This is a concrete example of what it means to "unearth disillusionment." It's like saying, "I hate to burst your bubble, but ..."

On the other hand, I can offer some consolation to those who sincerely don't give a lick damn about such things: Understanding is not a requirement for this existence. The only requirements are birth and death. Why do I burden myself with the desire to understand "the math" ?

I have nothing better to do, and I do not pressure myself to actually understand anything at all, but only to peck away at gaining knowledge a little at a time, in baby steps, accepting the great likelihood that, in the end, a great deal of knowledge may lead to only a small degree of understanding. At least I will die with a totally deflated ego and welcome the sweet release of death's warm embrace!

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FOOTNOTE : Simple example of mathematical representation of a qualitas occulta:

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from The World as Will and Representation, Volume 1, page 72

*The theorem of Pythagoras teaches us a qualitas occulta of the right angled triangle; the stilted, and indeed subtle, proof of Euclid forsakes us at the why, and the accompanying simple figure, already known to us, gives at a glance far more insight into the matter, and firm inner conviction of that necessity, and of the dependence of that property on the right angle, than is given by his proof.*---------------------------------------------------------------------------------------------------------------------------------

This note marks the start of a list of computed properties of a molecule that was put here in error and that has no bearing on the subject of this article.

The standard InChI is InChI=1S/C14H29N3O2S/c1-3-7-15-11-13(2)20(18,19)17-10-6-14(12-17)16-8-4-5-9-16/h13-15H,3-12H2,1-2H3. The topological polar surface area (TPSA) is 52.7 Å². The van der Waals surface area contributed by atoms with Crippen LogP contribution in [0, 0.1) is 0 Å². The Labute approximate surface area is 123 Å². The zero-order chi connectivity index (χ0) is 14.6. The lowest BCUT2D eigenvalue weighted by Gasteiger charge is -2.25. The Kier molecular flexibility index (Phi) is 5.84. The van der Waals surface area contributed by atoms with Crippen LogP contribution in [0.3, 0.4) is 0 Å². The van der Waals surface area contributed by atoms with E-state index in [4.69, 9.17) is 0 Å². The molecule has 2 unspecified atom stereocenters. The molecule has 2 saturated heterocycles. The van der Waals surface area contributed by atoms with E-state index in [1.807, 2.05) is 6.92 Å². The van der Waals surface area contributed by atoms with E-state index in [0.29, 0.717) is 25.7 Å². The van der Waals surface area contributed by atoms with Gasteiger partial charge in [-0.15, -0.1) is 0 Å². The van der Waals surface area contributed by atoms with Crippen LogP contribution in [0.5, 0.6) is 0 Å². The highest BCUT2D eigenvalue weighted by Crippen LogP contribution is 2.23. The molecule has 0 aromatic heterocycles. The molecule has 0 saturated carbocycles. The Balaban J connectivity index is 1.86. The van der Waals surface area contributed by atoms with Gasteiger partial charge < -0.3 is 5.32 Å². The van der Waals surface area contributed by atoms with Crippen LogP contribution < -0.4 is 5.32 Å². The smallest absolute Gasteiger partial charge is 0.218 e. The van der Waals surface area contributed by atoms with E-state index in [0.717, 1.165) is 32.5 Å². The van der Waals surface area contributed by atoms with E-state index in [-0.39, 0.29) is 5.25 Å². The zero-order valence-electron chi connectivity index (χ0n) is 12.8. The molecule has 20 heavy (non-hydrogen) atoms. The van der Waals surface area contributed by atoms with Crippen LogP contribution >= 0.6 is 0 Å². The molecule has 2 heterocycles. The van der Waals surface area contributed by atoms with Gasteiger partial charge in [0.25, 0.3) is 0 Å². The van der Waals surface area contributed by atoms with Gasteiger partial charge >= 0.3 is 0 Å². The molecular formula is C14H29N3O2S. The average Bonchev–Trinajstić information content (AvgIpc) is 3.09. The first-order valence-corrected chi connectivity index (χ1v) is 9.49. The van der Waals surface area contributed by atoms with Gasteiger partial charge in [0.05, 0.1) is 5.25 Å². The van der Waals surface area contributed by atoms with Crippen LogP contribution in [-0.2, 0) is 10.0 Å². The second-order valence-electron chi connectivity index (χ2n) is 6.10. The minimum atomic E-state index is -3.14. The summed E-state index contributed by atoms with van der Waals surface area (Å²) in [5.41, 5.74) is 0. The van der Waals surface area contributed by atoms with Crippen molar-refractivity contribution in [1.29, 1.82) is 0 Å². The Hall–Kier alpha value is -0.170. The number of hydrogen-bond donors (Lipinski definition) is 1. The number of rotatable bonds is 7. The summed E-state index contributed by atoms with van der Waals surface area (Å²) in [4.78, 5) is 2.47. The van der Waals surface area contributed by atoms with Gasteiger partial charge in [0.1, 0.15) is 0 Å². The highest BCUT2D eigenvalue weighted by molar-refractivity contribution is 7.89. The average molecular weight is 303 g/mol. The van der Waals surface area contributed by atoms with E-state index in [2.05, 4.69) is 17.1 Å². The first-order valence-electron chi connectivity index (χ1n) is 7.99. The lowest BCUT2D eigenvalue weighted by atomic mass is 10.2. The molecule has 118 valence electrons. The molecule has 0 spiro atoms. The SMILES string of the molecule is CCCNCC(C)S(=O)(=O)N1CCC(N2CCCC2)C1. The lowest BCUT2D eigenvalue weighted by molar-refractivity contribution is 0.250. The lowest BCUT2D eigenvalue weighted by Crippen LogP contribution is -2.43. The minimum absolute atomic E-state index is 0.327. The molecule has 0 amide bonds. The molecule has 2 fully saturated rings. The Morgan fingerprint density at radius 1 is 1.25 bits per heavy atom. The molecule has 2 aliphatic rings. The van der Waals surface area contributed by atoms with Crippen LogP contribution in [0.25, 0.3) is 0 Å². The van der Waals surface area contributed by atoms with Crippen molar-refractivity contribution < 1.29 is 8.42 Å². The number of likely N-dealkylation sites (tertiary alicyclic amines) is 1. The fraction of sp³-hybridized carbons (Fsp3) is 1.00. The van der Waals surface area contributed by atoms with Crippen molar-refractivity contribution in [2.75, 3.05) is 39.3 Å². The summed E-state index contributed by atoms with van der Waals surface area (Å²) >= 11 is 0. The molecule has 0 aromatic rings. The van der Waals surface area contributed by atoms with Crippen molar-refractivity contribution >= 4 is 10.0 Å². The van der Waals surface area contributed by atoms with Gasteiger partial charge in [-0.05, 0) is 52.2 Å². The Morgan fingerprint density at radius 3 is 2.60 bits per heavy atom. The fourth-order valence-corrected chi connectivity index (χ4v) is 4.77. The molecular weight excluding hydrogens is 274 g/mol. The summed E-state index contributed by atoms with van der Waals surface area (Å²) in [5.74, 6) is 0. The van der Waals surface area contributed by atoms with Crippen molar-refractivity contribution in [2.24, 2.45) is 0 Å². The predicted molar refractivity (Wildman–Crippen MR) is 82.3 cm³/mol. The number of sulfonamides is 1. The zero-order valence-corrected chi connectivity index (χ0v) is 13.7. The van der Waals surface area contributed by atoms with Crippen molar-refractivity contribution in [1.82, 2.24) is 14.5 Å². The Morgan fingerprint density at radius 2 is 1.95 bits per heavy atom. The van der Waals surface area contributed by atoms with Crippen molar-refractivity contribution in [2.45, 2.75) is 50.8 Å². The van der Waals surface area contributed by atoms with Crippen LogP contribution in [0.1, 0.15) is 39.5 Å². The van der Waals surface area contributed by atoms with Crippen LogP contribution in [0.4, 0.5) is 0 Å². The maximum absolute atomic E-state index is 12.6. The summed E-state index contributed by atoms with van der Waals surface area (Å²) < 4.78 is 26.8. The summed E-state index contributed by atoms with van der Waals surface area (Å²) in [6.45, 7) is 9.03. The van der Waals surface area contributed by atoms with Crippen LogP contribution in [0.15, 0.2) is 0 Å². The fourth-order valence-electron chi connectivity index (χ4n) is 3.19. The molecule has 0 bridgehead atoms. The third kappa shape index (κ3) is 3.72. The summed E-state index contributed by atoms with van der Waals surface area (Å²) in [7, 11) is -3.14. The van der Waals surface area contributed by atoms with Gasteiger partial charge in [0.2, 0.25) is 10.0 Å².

Now, the following image is not from Schopenhauer's work, but he is talking about intuitive knowing - directly through perception.

Rather than thinking a^2 + b^2 = c^2, we imagine

The sides are squared. You gain insight at a glance.

So what does Schopenhauer mean when he says "Pythagoras teaches us a qualitas occulta of the right-angled triangle"? Pythagoras teaches us the hidden quality of right-angled triangles? Pythagoras teaches us the ultimate cause or inner nature of right triangles?